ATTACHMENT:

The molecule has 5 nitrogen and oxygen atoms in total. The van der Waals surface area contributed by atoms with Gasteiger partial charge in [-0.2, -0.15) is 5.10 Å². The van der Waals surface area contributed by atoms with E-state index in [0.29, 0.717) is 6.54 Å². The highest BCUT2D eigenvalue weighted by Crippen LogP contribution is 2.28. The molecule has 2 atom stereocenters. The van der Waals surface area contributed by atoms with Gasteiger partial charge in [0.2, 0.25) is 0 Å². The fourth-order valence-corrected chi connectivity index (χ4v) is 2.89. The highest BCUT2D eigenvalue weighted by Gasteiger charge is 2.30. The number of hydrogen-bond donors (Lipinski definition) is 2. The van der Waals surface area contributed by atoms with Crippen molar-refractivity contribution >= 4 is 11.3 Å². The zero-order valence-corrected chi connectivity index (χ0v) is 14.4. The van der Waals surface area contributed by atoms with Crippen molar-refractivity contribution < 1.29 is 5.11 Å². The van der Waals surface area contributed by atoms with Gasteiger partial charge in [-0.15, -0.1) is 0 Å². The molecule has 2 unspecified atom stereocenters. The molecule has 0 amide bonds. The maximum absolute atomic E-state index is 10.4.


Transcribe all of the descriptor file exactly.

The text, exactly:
The molecule has 5 nitrogen and oxygen atoms in total. The van der Waals surface area contributed by atoms with Gasteiger partial charge in [-0.2, -0.15) is 5.10 Å². The van der Waals surface area contributed by atoms with E-state index in [0.29, 0.717) is 6.54 Å². The highest BCUT2D eigenvalue weighted by Crippen LogP contribution is 2.28. The molecule has 2 atom stereocenters. The van der Waals surface area contributed by atoms with Gasteiger partial charge in [0.2, 0.25) is 0 Å². The fourth-order valence-corrected chi connectivity index (χ4v) is 2.89. The highest BCUT2D eigenvalue weighted by Gasteiger charge is 2.30. The number of hydrogen-bond donors (Lipinski definition) is 2. The van der Waals surface area contributed by atoms with Crippen molar-refractivity contribution >= 4 is 11.3 Å². The zero-order valence-corrected chi connectivity index (χ0v) is 14.4. The van der Waals surface area contributed by atoms with Crippen molar-refractivity contribution < 1.29 is 5.11 Å². The van der Waals surface area contributed by atoms with Gasteiger partial charge in [-0.15, -0.1) is 0 Å². The molecule has 2 unspecified atom stereocenters. The molecule has 0 amide bonds. The maximum absolute atomic E-state index is 10.4.